Friday, November 19, 2010

Marco Canora Night – Part 1

Matt and I are huge fans of Marco Canora, his restaurant Hearth, and, mostly, his wine bar Terroir. Terroir is probably what I miss most about living in the East Village.

Anyways, Matt bought his cookbook recently and has been making a lot of the things that we usually order at his restaurants. His tomato and egg bruschetta is probably what we order most at Terroir. One time the bartender joked that they started firing up the bruschetta when they sat Matt and me walk by.

The best thing we’ve tried at Hearth has been the pan-roasted hen of the woods mushrooms. They sound like a simple side dish on the menu, but they are to die for. We more recently discovered his ribolitta - a Tuscan kale soup topped with a generous amount of parmesan – which is also a favorite.

We made all of these things for dinner on Sunday night: the tomato and egg bruschetta and mushrooms for appetizer and the ribolitta for main course. I’m splitting the entry into two parts because I took a lot of pictures of everything!

Tomato and Egg Bruschetta

You would never believe how good the simple combination of eggs, tomato sauce, olive oil, and bread is.

His technique involves mixing the egg whites into the cooked tomato sauce and then lightly poaching the egg yolks on top of the sauce until it’s warm, but still runny. At Terroir, you can’t actually see the pieces of egg white in the sauce. When Matt first made this recipe, we found it had too many whites. We reduced the number, but I think we still need to work on our technique. We also modified it a little bit by putting dried oregano in the sauce and fresh basil on top, which I think is done at Terroir.

The key to the whole thing is using really good ingredients: the best canned tomatoes (see note at the bottom), fruity extra-virgin olive oil, high-quality dried oregano (Marco Canora suggests Sicillian oregano), flavorful bread, etc.

Note: Not all canned tomatoes are created equal! I had always used San Marzano tomatoes, but Serious Eats did an interesting canned tomato taste test and found that Trader Joe’s brand are the cheapest AND the tastiest.

Four 1-inch-thick slices of country bread
1/4 cup extra-virgin olive oil, plus more for brushing
4 large eggs
1 small garlic clove, thinly sliced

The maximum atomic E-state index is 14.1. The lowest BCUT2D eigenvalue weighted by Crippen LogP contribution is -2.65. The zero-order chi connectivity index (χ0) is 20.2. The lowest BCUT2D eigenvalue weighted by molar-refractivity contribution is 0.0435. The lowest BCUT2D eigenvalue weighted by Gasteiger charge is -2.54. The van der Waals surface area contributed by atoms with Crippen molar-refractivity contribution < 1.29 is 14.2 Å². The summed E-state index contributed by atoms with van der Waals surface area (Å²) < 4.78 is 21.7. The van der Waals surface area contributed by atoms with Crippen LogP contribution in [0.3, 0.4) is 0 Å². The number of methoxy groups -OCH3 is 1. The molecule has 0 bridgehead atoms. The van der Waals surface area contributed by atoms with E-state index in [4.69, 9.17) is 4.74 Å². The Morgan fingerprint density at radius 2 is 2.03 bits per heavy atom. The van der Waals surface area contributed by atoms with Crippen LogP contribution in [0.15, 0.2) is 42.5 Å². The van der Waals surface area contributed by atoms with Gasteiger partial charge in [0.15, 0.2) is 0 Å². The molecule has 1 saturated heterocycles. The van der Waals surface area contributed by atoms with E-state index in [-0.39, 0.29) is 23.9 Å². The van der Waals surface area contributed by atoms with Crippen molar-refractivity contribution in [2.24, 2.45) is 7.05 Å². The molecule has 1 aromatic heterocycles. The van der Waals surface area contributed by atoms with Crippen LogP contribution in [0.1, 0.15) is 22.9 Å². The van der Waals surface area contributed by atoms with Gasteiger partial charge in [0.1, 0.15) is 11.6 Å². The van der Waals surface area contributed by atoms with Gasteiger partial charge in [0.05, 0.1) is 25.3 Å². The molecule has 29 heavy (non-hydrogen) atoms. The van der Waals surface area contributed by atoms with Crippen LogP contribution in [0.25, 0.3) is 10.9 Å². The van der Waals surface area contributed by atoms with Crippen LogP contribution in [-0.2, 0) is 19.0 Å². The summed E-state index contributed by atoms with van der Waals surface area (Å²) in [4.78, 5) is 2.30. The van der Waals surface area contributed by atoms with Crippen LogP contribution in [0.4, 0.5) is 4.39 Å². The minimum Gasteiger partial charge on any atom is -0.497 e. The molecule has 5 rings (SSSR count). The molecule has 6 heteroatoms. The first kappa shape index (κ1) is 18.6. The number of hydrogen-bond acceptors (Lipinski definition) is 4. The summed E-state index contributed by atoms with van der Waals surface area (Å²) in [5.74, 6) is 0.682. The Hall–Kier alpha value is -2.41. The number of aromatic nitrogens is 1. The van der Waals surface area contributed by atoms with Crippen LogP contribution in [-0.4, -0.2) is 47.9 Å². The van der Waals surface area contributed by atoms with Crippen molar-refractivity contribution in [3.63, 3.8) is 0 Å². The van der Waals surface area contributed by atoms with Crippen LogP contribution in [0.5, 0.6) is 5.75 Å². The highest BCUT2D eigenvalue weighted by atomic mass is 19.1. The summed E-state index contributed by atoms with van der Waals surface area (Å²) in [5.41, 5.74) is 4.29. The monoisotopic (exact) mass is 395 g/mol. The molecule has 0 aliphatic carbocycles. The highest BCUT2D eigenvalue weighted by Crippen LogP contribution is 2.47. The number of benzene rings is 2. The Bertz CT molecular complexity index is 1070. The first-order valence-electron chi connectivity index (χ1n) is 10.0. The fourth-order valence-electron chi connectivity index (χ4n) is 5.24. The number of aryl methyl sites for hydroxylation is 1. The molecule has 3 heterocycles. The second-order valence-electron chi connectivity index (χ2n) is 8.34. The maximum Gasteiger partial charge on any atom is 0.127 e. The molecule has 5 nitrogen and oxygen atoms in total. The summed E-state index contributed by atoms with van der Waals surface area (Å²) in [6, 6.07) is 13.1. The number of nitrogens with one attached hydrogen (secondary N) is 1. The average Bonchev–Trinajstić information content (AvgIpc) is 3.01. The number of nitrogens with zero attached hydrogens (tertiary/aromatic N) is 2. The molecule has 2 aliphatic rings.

Pinch of crushed red pepper
One 14-ounce can whole tomatoes with their juices, crushed
Salt and freshly ground black pepper
Pinch of good, dry oregano
Fresh basil, for garnish

Preheat the broiler. Brush the bread on both sides with olive oil, arrange on the baking sheet and broil for about 3 minutes, turning once, until golden and toasted. Place the toasts in 4 shallow bowls (note: we used 3 slices of bread and just ate the extra sauce!).

Arrange 5 small bowls on a counter. Crack the eggs: Reserve 1 of the whites in one of the bowls and one yolk in each of the other 4 bowls. Refrigerate the remaining 3 egg whites for another use.

In a medium nonstick skillet, heat the 1/4 cup of olive oil with the garlic and crushed red pepper. Cook over moderate heat until the garlic is golden, about 30 seconds. Add the tomatoes and oregano, season with salt and pepper and cook over high heat until the sauce is thickened, about 5 minutes.

Beat the egg whites with a fork and gently fold them into the tomato sauce. Cook over moderately high heat just until the whites are set, about 1 minute. Using the back of a spoon, make 4 indentations in the sauce. Slide a yolk into each indentation and cover the skillet. Cook over very low heat just until the yolks are warmed but not set, about 1 1/2 minutes. Spoon the sauce and yolks over the toasts, drizzle some extra-virgin olive oil on top, garnish with the basil, and serve right away.

Mmmmmm…runny egg yolk.

Pan-Roasted Hen-Of-The-Woods Mushrooms

Hen-of-the-woods mushrooms (also known as maitakes) can be expensive, but they’re so worth it when cooked like this. We found these beauties for about $20/lb at Formaggio.

This recipe basically calls for searing the mushrooms on both side in some olive oil and then basting them in butter, rosemary, and thyme. They turn out a little crisp on the outside, and soft and buttery on the inside.

1 pound hen-of-the-woods mushrooms
1/4 cup extra-virgin olive oil
4 sprigs fresh thyme
1 sprig fresh rosemary
2 tablespoons unsalted butter (I think you’ll notice that Matt snuck in way more butter than the recipe called for)
2 tablespoons kosher salt
2 tablespoons fresh-cracked black pepper

Turn mushroom over to expose the stem. With paring knife, remove the core of the stem.

Using your hands, gently break mushroom into 8 pieces. In a 12-inch sauté pan, heat olive oil over medium flame. Season mushrooms with salt and pepper.

Place them in the heated oil, taking care not to overcrowd the pan, and cook for 3 minutes. When the mushrooms have a golden-brown surface, flip them with a spatula and continue cooking for 2 to 3 minutes.

Add butter and herbs, and baste mushrooms for 1 minute. Drain on paper towels to remove excess oil, and serve.

Next we made the ribolitta. To be continued…

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